YouTube is offering to protect some creators by paying up to $1 million in legal costs due to questionable Digital Mellennium Copyright Act (DMCA) notices. The U.S. copyright law DMCA is used for protecting copyrighted works that include online videos and because of the content on YouTube and the ease that copyrighted material can be edited and then used in videos the social media video site is hit with more than its fair share of DMCA takedown notices. In some cases these notices are for full length movies uploaded to the website in their entirety.
The problem in some cases is that the copyright holder do not consider “fair use” which is a part of what must be considered with the DMCA. Fair use permits people to repurpose copyrighted content such as news broadcasts or television clips in a way that creates a new program, parody or compilation. Youtube is offering to support some creators because of the copyright holder ignoring the “fair use” part of the copyright laws. In a statement by copyright legal director at Google Fred von Lohmann in a blog post they state they believe there are videos that are not violating the copyright laws that have been subject to DMCA takedown notices.
Von Lohmann goes on to state they will keep the videos live on YouTube in the United States with the approval of the creators saying they will cover any of the copyright lawsuits brought against them. He says they will be featured in the YouTube Copyright Center. Generally when a creator is given a DMCA takedown notice it will request the person remove the video or that YouTube remove it. As long as this is done it is the end of any legal issues, but if it is not met it can result in a court case. Going to court when served a DMCA takedown is expensive for the average person loading a video so it might be unwise to fight. The difference now that YouTube, owned by Google is offering to protect some of these videos and their creators could make a difference in the amount of DMCA takedown notices issued by copyright holders.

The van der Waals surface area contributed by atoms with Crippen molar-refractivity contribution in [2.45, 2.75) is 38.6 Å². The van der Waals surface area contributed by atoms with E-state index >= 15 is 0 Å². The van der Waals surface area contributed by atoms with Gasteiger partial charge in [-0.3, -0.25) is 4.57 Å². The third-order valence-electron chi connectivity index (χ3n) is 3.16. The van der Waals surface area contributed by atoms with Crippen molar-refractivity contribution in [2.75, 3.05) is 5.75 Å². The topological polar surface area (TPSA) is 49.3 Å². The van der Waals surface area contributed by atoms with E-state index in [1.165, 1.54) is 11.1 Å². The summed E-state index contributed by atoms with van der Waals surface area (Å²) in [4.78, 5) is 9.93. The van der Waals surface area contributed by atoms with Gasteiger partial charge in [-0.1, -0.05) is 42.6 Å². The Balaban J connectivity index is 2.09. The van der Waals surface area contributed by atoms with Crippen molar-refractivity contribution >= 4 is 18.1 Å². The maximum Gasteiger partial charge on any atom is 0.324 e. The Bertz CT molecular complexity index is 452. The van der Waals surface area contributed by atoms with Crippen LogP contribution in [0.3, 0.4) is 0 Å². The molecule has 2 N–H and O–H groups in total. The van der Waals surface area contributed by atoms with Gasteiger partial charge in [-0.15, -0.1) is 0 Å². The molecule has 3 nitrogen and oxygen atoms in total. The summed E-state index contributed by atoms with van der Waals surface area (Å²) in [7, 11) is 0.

The effort being made by Google/ YouTube is not for every creators legal fees, instead they have chosen a number of videos they feel show “fair use” best and asked the creators to join them in protecting creators from the takedown requests due to copyrights. The offer is made though few creators have been asked to join with YouTube backing them up to make an example of false claims of copyright infringements and to discourage attorneys from legally threatening video creators.
Posts by Michael Ehline
- PR, Social Media, Content Marketing & SEO – A World of Rapid Changes
- How Will Google's EU Fines Affect PPC Bids?
- EU Slaps Google with More Antitrust Allegations
- Google Lawyers Up Over Extensive Probe
- Fight Between EU and Google Just Warming Up
- Tech Lobbying Money a Troubling Trend
- Google Seeks Self Driving Car Safety Exemption
- The "Right to be Forgotten" and Legal Precedent
- Gmail a Potential Security Minefield
- Fight Between Google and EU Just Warming Up